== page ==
Decolonising Europe #12: Decolonising the Non-Colonisers?

This the 12th session of the successful Decolonising Europe Lecture Series. In this session the gaze is towards Eastern Europe. Where is Eastern Europe in the history of global colonialism? This session explores why Eastern Europe has been largely absent from mainstream histories of global colonialism and studies of postcolonialism and decolonialism.

Detail Summary
Date 17 February 2021
Time 16:00 -17:00

The region’s integration into capitalism meant integrating into an evolving global colonial-racial system. Eastern Europeans were often racialised as inferior and ‘uncivilised’ while their region became a dependent hinterland and colonial arena of various imperialist projects. However, Eastern Europeans also supported global colonialism, (re)produced white supremacy and Eurocentric or colonial worldviews, partook in colonial expeditions and accumulated colonial collections, and strove to acquire colonies and build empires. The region’s contradictory historical relationship with colonialism is laden with the tensions and challenges of ‘in-betweenness’: being part of ‘white Europe’ and striving to ‘catch up’ to the West, but being ‘not-quite-white’ and a (semi)periphery of the core. This tension facilitated various strategies of globally manoeuvring between rebel anti-colonial alliances and comprador colonialist positions.

How do these contradictory histories inform current debates about anti-racism and decolonisation? What are the challenges of decolonial politics in a postsocialist region where “white lives matter”? Can we decolonise the ‘non-colonisers’?

This event is co-organized by ACES and Zoltán Ginelli to foster dialogue on Decolonising Eastern Europe. Please follow the group Decolonizing Eastern Europe on Facebook and Twitter for existing debates and collaborations on the topic.

Zoltán Ginelli is a critical geographer and Independent Researcher from Budapest (Hungary), currently working on his book on the global history of the ‘quantitative revolution’. He is member of Karl Polanyi Research Centre and the Dialoguing Posts Network. During 2015–2019, he worked as Assistant Researcher in the Leverhulme Trust and AHRC research projects 1989 After 1989 and Socialism Goes Global. He is co-curating with Eszter Szakács the exhibition Transperiphery Movement: Global Eastern Europe and Global South for the 2021 OFF-Biennale Budapest. Zoltán is founder admin of Decolonizing Eastern Europe (FacebookTwitter) and blogs at kritikaifoldrajz.hu.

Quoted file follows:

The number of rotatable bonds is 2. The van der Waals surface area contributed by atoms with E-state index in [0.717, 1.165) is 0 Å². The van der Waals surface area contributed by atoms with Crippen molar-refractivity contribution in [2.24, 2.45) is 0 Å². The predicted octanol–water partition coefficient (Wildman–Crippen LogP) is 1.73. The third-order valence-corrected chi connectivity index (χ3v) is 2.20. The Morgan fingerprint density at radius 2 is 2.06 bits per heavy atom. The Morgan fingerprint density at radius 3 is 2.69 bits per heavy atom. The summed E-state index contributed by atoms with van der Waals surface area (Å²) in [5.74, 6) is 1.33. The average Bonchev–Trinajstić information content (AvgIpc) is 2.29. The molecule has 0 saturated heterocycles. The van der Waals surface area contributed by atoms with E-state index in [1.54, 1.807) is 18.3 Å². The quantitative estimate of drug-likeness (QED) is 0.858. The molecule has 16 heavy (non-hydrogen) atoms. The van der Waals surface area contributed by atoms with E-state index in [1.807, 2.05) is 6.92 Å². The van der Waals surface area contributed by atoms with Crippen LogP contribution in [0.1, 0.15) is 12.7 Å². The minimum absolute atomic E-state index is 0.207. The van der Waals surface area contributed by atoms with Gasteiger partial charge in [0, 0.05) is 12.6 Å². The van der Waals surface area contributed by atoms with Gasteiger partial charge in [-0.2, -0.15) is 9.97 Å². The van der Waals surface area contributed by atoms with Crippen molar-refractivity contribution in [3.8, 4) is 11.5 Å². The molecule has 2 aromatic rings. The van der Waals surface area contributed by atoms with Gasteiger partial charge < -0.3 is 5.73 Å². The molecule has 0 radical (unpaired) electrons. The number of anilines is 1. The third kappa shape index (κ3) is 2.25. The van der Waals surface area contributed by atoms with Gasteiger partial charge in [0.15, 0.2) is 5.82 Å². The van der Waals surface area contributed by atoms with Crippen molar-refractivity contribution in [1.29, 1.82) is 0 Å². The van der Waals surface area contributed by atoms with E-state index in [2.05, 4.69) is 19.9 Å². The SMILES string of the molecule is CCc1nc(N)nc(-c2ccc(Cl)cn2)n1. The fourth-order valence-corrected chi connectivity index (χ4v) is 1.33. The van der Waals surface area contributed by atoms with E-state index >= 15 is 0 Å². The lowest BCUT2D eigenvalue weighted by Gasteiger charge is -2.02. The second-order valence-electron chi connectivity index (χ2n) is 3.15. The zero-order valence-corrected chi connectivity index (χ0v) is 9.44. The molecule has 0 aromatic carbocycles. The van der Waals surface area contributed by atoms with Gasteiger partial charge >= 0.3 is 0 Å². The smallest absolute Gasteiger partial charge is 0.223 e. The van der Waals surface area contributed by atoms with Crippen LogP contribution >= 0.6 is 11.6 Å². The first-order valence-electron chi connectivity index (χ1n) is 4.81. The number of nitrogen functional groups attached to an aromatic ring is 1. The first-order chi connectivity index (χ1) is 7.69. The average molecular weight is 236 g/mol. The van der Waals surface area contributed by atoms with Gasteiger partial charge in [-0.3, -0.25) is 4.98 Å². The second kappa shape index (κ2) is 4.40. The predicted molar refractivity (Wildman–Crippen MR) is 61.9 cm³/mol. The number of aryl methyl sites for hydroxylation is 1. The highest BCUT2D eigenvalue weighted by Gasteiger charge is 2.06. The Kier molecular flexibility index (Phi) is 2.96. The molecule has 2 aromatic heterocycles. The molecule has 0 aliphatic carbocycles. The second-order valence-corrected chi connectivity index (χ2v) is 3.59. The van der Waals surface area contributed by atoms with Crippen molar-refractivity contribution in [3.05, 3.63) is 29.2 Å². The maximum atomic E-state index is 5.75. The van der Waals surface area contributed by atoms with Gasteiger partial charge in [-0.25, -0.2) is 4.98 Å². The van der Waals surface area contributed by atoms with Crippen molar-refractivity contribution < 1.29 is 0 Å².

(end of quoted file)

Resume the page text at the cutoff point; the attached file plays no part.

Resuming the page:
James Mark is a Professor of History at the University of Exeter. He has recently been part of projects aimed at rethinking Eastern European history in the context of global Empires and their ends. He was Principal Investigator on a Leverhulme Research Leadership Award (2014 – 2019): ‘1989 after 1989: Rethinking the Fall of State Socialism in Global Perspective’; and an Arts and Humanities Research Council (UK) funded project; ‘Socialism Goes Global: Cold War Connections Between the ‘Second’ and ‘Third Worlds” (2015-19).  He is the author of The Unfinished Revolution: Making Sense of the Communist Past in Central-Eastern Europe (London and New Haven: Yale University Press, 2010) and co-author of Europe’s 1968: Voices of Revolt (Oxford: Oxford University Press, 2014); 1989: A Global History of Eastern Europe and co-editor of Alternative Globalisations: Eastern Europe and the Postcolonial World. A co-written work reframing Eastern European history as part of a global story of Empires and their ends will be published with OUP later this year.

Click here for further details and to register

Decolonising and Black British History: a teaching resource

Laura Sangha
University of Exeter

Cross-posted from The Many-Headed Monster

If you are thinking about decolonising your history module this year, this seminar plan [pdf] might be of use to you. It’s based around ‘Black Lives in Early Modern England’, but with minor tweaking of the reading and primary sources it could be adapted for most modules, whether pre-modern or modern.

John Blanke (detail from 1511 Westminster Tournament Roll).

The seminar aims to introduce students to some key concepts whilst also encouraging them to think about methodology and historiography. It combines synchronous and asynchronous activities, and is equivalent to four hours of synchronous seminar time (it’s designed for my Special Subject which in non-pandemic years is taught by means of 2 x 2 hour seminars a week).

In this post, I want to share some of my recent experiences and which provide some context to where the seminar emerged from. Continue reading “Decolonising and Black British History: a teaching resource”